Here is an update on the latest book challenges for the week of November 29, 2023.
Chicago, IL area faces over 500 book challenges
A local news inquiry to school districts and public libraries showed that the Chicago area saw at least 529 book challenges across 175 public libraries and 289 school districts. Matching the biases of similar challenges, 38% of challenged books discussed sexual orientation or gender identity, while 17% of them touched on race.
Colorado Springs, CO Republicans demand that cops take books
Republican leadership in Colorado Springs, CO have demanded that prosecutors use law enforcement to seize books they have unilaterally deemed “obscene” from school libraries in the area. Colorado Springs is the site of the Club Q queer nightclub shooting in which 5 people were killed and 17 injured.
Corpus Christi, TX city council breaks precedent, replaces qualified library board incumbents with book banners
Needing to fill five seats on the library board, the Corpus Christi city council passed over three qualified incumbents in favor of individuals banging the drum of “age-appropriate material”—generally seen as a dog whistle for targeting diverse books. At least one of the appointees is seen as a proponent of book bans. The move by the council was unprecedented and is being received by many Corpus Christi residents as a sign of councilmembers caving to the movement to ban books.
Dixfield, ME, only school in state to ban Gender Queer, considers broader book-ban resolution
Only one district in Maine, RSU 56 in Dixfield, banned Gender Queer. The same district is considering a new proposal to remove all materials considered “sexually-explicit” from the schools. Similar provisions have disproportionately targeted LGBTQ+ books and even many classics like The Bluest Eye and Slaughterhouse Five. The board member who submitted the proposal has been quoted making transphobic comments about trans athletes and echoes the rhetoric of the so-called “parental rights” groups like Moms for Liberty.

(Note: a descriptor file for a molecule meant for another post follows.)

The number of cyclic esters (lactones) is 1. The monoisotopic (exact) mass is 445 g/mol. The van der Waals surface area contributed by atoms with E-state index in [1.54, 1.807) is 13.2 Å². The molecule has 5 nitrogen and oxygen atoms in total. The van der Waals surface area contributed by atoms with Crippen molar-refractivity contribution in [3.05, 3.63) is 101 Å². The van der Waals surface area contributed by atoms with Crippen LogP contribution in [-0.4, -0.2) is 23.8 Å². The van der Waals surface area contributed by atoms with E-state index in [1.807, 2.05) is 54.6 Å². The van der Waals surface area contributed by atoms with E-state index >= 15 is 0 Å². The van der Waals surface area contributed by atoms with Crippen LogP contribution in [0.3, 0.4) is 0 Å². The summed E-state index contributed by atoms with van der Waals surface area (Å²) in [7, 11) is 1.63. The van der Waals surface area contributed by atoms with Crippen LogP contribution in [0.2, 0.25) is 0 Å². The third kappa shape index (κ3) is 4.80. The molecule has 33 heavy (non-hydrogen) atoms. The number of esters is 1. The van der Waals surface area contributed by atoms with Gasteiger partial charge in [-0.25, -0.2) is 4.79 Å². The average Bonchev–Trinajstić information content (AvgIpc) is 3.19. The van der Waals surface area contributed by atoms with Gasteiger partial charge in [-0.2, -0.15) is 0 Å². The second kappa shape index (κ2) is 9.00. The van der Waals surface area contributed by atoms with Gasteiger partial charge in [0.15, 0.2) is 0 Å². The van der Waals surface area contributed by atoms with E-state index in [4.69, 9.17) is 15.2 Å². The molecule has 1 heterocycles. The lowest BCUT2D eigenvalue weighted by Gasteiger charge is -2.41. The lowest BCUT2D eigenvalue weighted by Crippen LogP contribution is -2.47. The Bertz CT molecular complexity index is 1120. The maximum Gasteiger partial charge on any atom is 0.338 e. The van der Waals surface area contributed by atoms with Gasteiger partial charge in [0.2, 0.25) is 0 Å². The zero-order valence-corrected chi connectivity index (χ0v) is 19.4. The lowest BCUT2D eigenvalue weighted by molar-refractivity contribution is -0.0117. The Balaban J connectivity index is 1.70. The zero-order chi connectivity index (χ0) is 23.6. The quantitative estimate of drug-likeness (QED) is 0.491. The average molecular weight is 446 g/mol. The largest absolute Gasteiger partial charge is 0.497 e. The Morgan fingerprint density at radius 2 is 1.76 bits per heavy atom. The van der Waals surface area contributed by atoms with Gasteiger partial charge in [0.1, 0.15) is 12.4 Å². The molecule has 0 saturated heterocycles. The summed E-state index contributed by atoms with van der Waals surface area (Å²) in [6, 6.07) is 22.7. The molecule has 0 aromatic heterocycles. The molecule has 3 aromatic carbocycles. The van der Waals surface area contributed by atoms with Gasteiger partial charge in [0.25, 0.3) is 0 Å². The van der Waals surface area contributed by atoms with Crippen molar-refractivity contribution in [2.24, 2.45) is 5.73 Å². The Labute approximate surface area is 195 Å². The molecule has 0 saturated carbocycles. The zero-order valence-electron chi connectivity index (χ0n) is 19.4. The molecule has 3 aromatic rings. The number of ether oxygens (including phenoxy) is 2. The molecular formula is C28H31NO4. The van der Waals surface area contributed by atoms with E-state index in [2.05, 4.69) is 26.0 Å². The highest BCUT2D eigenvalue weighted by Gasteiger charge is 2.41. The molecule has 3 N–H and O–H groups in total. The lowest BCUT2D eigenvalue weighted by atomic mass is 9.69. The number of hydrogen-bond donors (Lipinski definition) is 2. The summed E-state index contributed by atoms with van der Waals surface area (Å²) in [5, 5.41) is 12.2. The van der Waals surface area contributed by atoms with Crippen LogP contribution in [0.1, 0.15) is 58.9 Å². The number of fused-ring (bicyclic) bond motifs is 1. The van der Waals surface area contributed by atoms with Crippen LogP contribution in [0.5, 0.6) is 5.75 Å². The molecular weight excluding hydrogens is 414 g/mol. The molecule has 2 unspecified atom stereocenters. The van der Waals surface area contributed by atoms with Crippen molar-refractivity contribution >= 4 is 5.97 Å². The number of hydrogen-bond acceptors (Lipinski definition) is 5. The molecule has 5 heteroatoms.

Hanover County, VA girl scout condemns book bans, starts banned book nook
After the Hanover County School Board in Virginia approved a policy to ban books in June, 19 books were removed. Local girl scout Kate isn’t having it. She started the Free to Read Banned Book Nook, hosted by county leaders and businesses, where books can be checked out anonymously by anyone. A new list of 75 books has been released, targeting supposedly “inappropriate” books for removal, including The Handmaid’s Tale, The Girl with the Dragon Tattoo, and The Freedom Writers Diary. Girl scout Kate says she will expand her book nook in response.
Laramie County School District 1, WY collects comments on book ban policy; strong majority in opposition
According to the Wyoming Tribune Eagle’s review of public comments on the policy, 77% opposed proposed changes, while only 21% supported them. The changes would turn a relatively standard opt-out policy into a sweeping tier system based on a definition of “sexually explicit” material that would ultimately be up to the district's superintendent. It remains to be seen whether the school board will respect the will of Laramie County residents.
Liberty Lake City, WA City Council Member uses election loophole to ban books, shackle library on his way out of office